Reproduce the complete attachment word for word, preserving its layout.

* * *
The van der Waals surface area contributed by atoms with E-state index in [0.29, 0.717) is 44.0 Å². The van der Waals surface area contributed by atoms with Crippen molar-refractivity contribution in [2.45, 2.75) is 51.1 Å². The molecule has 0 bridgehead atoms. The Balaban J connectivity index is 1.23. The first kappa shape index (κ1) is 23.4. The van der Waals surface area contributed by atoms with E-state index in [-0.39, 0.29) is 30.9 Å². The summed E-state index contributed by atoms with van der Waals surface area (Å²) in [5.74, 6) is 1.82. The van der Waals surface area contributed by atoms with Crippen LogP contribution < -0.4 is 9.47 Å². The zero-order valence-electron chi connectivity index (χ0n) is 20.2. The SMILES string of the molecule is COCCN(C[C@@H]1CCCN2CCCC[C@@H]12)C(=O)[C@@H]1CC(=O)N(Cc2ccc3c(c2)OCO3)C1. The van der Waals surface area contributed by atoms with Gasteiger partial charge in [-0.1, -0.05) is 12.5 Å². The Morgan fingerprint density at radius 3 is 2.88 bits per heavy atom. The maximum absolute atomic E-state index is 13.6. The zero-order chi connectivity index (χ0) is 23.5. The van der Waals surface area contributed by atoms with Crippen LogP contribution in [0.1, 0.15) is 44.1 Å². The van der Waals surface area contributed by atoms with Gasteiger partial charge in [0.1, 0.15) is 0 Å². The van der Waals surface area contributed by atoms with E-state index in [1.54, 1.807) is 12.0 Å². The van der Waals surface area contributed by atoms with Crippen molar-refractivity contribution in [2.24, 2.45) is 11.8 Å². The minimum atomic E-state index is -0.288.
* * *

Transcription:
The van der Waals surface area contributed by atoms with E-state index in [0.29, 0.717) is 44.0 Å². The van der Waals surface area contributed by atoms with Crippen molar-refractivity contribution in [2.45, 2.75) is 51.1 Å². The molecule has 0 bridgehead atoms. The Balaban J connectivity index is 1.23. The first kappa shape index (κ1) is 23.4. The van der Waals surface area contributed by atoms with E-state index in [-0.39, 0.29) is 30.9 Å². The summed E-state index contributed by atoms with van der Waals surface area (Å²) in [5.74, 6) is 1.82. The van der Waals surface area contributed by atoms with Crippen LogP contribution < -0.4 is 9.47 Å². The zero-order valence-electron chi connectivity index (χ0n) is 20.2. The SMILES string of the molecule is COCCN(C[C@@H]1CCCN2CCCC[C@@H]12)C(=O)[C@@H]1CC(=O)N(Cc2ccc3c(c2)OCO3)C1. The van der Waals surface area contributed by atoms with Gasteiger partial charge in [-0.1, -0.05) is 12.5 Å². The Morgan fingerprint density at radius 3 is 2.88 bits per heavy atom. The maximum absolute atomic E-state index is 13.6. The zero-order chi connectivity index (χ0) is 23.5. The van der Waals surface area contributed by atoms with Crippen LogP contribution in [0.1, 0.15) is 44.1 Å². The van der Waals surface area contributed by atoms with Gasteiger partial charge in [0.1, 0.15) is 0 Å². The van der Waals surface area contributed by atoms with E-state index in [1.54, 1.807) is 12.0 Å². The van der Waals surface area contributed by atoms with Crippen molar-refractivity contribution in [2.24, 2.45) is 11.8 Å². The minimum atomic E-state index is -0.288.